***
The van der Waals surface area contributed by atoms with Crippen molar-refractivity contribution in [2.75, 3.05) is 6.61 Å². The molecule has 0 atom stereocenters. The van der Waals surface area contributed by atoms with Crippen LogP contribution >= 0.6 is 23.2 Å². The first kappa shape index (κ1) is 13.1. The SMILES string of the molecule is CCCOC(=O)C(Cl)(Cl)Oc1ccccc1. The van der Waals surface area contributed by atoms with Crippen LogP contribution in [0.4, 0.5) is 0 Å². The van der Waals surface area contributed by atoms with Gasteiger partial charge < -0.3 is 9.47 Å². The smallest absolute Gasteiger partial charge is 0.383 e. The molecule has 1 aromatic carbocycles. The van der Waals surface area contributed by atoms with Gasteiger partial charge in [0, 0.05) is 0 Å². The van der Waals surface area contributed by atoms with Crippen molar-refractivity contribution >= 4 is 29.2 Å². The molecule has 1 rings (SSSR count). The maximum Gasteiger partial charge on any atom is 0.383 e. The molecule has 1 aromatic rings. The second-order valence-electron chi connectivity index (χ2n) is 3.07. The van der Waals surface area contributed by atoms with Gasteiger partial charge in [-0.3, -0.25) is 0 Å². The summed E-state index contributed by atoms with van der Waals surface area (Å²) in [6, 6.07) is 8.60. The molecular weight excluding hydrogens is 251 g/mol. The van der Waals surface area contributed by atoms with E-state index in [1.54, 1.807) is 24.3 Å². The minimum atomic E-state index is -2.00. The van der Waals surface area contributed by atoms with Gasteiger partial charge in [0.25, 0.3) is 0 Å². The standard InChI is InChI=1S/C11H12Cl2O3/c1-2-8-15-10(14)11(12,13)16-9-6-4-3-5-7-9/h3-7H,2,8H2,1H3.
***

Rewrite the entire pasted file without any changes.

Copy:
The van der Waals surface area contributed by atoms with Crippen molar-refractivity contribution in [2.75, 3.05) is 6.61 Å². The molecule has 0 atom stereocenters. The van der Waals surface area contributed by atoms with Crippen LogP contribution >= 0.6 is 23.2 Å². The first kappa shape index (κ1) is 13.1. The SMILES string of the molecule is CCCOC(=O)C(Cl)(Cl)Oc1ccccc1. The van der Waals surface area contributed by atoms with Crippen LogP contribution in [0.4, 0.5) is 0 Å². The van der Waals surface area contributed by atoms with Gasteiger partial charge < -0.3 is 9.47 Å². The smallest absolute Gasteiger partial charge is 0.383 e. The molecule has 1 aromatic carbocycles. The van der Waals surface area contributed by atoms with Gasteiger partial charge in [0, 0.05) is 0 Å². The van der Waals surface area contributed by atoms with Crippen molar-refractivity contribution >= 4 is 29.2 Å². The molecule has 1 rings (SSSR count). The maximum Gasteiger partial charge on any atom is 0.383 e. The molecule has 1 aromatic rings. The second-order valence-electron chi connectivity index (χ2n) is 3.07. The van der Waals surface area contributed by atoms with Gasteiger partial charge in [-0.3, -0.25) is 0 Å². The summed E-state index contributed by atoms with van der Waals surface area (Å²) in [6, 6.07) is 8.60. The molecular weight excluding hydrogens is 251 g/mol. The van der Waals surface area contributed by atoms with E-state index in [1.54, 1.807) is 24.3 Å². The minimum atomic E-state index is -2.00. The van der Waals surface area contributed by atoms with Gasteiger partial charge in [0.25, 0.3) is 0 Å². The standard InChI is InChI=1S/C11H12Cl2O3/c1-2-8-15-10(14)11(12,13)16-9-6-4-3-5-7-9/h3-7H,2,8H2,1H3.